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All over the radios (including festival times)

Mstislav Rostropovich, Dmitri Shostakovich & Sviatoslav Richter in 1968. (Source)

I wrote and presented the most recent Composer of the Week programme for Radio New Zealand Concert. It’s not about a single composer; the topic is rather works written for Mstislav Rostropovich. You can listen to it here until Sunday 28 October (embedding won’t work sorry).

Yes, of course, there are the famous cello concertos: Shostakovich’s two, Prokofiev’s Symphony-Concerto, all of Britten’s cello works, but there’s a whole lot more besides.

In the programme I don’t even have a chance to mention any pieces by Olivier Messiaen, Iannis Xenakis, Pierre Boulez, Kaija Saariaho and James Macmillan, just to name a few. But I do get to play music by Aram Khachaturian, Leonard Bernstein, Krzysztof Penderecki, Miecysław Weinberg, and Boris Tchaikovsky (no relation). read more

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The power to surpr**SPANISH INQUISITION Y’ALL**

Radio New Zealand last week, and Television New Zealand this week. All I need to do is resurrect NZPA from the dead and I’d have the trifecta.

Megan Martin and Ross The Cameraman from TVNZ’s Dunedin bureau came along to the most recent Song Sale at The Church. She filed this report for Close Up in which we sing of blenders, root vegetables, the onset of Spring, spiteful inheritances, and Mark Sainsbury.

Next Song Sale is Thursday 25 October, btw.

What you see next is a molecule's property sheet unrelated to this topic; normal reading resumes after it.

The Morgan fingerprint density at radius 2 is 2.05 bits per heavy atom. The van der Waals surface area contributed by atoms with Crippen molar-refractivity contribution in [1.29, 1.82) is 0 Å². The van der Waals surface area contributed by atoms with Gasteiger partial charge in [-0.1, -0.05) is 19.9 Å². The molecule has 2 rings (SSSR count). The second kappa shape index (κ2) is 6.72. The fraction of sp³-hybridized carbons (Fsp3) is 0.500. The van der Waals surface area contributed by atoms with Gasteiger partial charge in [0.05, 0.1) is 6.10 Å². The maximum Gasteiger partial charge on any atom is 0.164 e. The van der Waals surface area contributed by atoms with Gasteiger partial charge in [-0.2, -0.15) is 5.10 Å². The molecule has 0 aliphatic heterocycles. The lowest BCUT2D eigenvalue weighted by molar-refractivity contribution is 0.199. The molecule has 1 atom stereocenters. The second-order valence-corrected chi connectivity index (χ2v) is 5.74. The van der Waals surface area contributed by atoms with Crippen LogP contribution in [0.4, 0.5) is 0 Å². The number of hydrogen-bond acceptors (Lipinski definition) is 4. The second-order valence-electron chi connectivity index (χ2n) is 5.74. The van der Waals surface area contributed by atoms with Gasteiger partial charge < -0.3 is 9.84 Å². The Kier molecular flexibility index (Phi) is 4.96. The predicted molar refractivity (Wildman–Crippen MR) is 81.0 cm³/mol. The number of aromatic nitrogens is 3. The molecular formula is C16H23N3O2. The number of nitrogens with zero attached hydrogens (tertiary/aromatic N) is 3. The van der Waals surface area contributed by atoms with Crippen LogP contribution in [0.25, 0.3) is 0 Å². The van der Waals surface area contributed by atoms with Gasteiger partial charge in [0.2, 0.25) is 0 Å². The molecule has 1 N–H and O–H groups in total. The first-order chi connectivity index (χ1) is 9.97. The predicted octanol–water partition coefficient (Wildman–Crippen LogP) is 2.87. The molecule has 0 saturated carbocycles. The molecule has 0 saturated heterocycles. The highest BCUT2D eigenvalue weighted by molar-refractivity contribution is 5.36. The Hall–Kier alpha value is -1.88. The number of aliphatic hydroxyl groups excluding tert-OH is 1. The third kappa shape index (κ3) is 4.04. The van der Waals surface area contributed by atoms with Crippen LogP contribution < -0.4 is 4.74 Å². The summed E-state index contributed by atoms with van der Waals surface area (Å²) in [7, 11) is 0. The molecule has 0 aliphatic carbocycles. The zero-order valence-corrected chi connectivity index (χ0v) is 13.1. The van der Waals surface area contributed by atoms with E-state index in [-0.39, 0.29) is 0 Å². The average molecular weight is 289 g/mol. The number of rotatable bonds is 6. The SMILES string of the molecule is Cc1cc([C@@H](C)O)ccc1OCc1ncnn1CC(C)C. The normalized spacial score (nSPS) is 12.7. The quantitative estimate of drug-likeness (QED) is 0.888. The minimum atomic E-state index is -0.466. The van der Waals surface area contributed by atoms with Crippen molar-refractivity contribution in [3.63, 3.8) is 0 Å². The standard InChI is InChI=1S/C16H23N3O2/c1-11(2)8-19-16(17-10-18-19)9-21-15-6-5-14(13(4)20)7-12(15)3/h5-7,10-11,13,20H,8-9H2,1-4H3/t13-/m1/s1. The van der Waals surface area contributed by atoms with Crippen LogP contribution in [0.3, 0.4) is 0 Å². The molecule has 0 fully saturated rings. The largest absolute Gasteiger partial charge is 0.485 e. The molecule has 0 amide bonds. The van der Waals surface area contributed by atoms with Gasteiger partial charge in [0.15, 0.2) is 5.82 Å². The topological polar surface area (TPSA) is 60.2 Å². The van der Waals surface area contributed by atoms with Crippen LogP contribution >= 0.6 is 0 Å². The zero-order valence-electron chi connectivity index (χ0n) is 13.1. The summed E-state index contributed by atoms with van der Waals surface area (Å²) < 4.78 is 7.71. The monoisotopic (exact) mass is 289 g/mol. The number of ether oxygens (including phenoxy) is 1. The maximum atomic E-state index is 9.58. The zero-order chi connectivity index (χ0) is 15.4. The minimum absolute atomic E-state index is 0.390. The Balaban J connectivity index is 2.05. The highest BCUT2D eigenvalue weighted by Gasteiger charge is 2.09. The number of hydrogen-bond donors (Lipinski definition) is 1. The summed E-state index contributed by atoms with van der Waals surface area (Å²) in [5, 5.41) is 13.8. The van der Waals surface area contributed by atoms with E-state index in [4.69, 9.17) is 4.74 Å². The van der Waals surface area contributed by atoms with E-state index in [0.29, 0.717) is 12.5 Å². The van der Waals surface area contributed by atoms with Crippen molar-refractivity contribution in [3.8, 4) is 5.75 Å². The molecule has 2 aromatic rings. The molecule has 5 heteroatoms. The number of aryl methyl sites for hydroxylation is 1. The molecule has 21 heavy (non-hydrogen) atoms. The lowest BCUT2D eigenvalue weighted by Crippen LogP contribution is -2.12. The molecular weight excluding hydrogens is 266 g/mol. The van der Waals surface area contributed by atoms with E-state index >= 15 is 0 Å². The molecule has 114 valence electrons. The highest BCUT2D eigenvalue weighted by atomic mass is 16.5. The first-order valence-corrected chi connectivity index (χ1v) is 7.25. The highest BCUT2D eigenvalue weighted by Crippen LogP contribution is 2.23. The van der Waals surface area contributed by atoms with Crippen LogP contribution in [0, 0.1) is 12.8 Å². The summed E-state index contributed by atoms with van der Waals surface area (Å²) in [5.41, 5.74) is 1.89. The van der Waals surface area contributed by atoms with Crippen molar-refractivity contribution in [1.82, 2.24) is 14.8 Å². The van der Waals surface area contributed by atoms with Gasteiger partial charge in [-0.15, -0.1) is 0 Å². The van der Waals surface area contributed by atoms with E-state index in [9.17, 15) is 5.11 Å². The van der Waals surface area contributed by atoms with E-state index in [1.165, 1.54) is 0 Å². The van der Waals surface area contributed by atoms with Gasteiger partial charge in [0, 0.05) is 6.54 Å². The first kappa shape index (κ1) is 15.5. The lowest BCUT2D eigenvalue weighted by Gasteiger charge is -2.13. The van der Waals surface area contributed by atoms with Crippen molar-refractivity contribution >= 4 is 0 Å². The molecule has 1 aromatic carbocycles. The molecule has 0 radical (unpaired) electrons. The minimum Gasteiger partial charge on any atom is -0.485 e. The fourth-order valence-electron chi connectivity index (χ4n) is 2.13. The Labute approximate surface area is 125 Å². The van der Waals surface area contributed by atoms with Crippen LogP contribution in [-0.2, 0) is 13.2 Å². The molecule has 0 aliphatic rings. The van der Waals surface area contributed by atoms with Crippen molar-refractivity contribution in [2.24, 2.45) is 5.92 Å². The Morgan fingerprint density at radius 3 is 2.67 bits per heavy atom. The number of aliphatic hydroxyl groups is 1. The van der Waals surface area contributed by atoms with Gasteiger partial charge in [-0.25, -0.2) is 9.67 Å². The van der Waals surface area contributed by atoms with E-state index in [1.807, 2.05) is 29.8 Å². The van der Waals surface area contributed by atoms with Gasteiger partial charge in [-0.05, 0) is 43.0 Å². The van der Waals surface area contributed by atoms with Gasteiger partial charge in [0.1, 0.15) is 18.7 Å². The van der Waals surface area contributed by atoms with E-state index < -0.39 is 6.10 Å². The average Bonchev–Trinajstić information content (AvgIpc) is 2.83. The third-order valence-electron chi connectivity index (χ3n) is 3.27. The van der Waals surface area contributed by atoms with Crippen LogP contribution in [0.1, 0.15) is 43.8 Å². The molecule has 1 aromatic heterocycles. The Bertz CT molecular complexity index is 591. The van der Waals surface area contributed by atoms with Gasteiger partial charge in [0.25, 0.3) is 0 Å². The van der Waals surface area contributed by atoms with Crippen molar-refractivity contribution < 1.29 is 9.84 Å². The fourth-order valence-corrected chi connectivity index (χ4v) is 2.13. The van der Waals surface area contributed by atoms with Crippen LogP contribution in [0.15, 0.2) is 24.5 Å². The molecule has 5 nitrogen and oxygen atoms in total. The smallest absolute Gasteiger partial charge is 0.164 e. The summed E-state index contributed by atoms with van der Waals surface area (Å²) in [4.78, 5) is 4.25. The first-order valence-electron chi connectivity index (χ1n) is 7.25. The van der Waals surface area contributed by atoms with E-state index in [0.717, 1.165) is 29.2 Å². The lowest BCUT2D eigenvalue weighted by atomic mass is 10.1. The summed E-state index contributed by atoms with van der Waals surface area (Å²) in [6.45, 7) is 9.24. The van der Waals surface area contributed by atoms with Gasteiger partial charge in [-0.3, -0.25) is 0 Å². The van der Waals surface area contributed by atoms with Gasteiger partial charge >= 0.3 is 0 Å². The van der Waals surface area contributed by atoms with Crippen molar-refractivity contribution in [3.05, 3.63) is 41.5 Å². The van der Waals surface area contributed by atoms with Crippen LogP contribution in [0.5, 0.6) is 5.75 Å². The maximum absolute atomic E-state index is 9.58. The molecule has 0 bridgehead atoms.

Mark Sainsbury, Megan Grinlinton & Trubie-Dylan Smith on Close Up
Singing up a storm

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When plans change.

I'm probably not supposed to do this to the logo.A month ago I was informed that my application for the 2013 University of Otago Mozart Fellowship was unsuccessful.

Given the largely consistent pattern in the last decade of Mozart Fellows having two years on the trot, I was under the illusion that a second term was assured as long as you were doing good work and got your application in on time.

Obviously I was wrong – all applications are assessed against each other fairly and without favouritism. Consequently I offer my congratulations to composer Samuel Holloway and the four other fellows just announced. read more

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Instant Songwriting – now in dead tree form!

Dear world,

A while ago I contributed some backing tracks to a book project. Instant Songwriting is written by Chicago actor/teacher Nancy Howland Walker. It’s a series of exercises designed for improvisers who want to acquire that magic skill of song construction in the moment.

Through the first half of this year, its four parts (Dunce, Decent, Distinguished and Diva) were published as individual ebooks on Smashwords. Now the whole thing has been printed in paperback.

BUY IT FROM AMAZON NOW NOW NOW! It’s US$15.95 and eligible for free Super Saver Shipping, as they say. read more